My study Immaterial Culture: Literature, Drama and the American Radio Play, 1929-1954 has just been published. So, as well as explaining the subject matter of the book and the objectives of its writer, I decided to devote a few journal entries to the story behind its production, to its birth and life in relation to my own journey. There is also the small matter of its afterlife, a matter to which no parent, proud or otherwise, can be entirely indifferent.
Along with my other recent publications and current projects, of which I have said nothing in this journal, Immaterial Culture has long kept me from materializing here. No doubt, I could have made more effective use of broadcastellan as a promotional vehicle. And yet, writing, like listening to radio plays, is a solitary experience; at least it is so for me.
Like the performers behind the microphone, writers are generally removed from the audience for whom their performance is presumably intended, an audience that often seems so abstract as to be no more than a construct. The writer, script reader and listener may be sitting in a crowded room, and that crowd may well matter; but what matters more is the immateriality of the words once they are read or spoken. Words that create images or match stored ones. Words that evoke and awake feelings, stimulate thought. Words that, uttered though they are to the multitude, begin to matter personally and take on a multitude of new lives.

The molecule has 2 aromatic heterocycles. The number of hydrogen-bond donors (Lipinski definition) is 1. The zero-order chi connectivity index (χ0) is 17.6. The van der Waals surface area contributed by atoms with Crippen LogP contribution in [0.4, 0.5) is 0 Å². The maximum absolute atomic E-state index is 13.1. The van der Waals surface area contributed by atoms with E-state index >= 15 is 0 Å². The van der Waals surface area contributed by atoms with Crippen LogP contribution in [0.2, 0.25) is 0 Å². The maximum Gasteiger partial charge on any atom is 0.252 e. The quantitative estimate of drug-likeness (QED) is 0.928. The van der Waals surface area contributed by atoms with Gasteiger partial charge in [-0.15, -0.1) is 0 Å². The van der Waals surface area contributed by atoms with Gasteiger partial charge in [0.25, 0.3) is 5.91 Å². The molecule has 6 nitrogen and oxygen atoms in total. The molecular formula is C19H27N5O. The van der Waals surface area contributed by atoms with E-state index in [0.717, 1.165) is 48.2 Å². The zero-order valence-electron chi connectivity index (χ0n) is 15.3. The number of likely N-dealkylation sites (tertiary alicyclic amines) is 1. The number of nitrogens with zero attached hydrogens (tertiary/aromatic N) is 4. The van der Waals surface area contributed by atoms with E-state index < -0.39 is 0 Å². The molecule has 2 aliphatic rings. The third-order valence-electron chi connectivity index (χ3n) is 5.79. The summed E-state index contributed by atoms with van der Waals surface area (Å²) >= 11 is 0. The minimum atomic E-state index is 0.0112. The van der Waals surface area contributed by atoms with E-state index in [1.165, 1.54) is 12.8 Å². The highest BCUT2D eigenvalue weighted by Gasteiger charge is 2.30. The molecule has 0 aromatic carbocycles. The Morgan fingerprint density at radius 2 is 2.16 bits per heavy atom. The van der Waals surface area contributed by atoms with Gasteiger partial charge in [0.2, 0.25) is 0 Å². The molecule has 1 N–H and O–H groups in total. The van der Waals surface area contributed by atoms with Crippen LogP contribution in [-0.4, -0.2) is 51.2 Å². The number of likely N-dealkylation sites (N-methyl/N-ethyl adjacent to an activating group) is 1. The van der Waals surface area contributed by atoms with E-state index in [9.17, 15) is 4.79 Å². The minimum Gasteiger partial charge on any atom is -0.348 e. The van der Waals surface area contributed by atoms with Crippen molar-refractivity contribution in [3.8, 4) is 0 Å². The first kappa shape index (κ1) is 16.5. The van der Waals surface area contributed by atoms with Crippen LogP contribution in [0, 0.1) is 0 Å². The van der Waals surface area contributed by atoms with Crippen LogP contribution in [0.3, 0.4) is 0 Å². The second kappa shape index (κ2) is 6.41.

That Immaterial Culture is a profoundly personal book will not be readily apparent to anyone reading it. After all, I have refrained from using the first person singular to refer to myself as the reader or interpreter of the plays I discuss. I thought I’d leave the privilege to say “I” to that “obedient servant” of the Mercury Theatre, the orotund Orson Welles. Instead, I decided to disappear and let the play scripts and productions I audition take center stage, a prominent position they are often denied.
Talking about old radio plays as if they have no presence, as if they are chiefly of interest to the (broadcast) historian, only makes matters worse. Immaterial Culture, then, is an invitation to listen along, an invitation to talk about American radio plays of the past as one still discusses the material culture of books, motion pictures, theater, and television programs …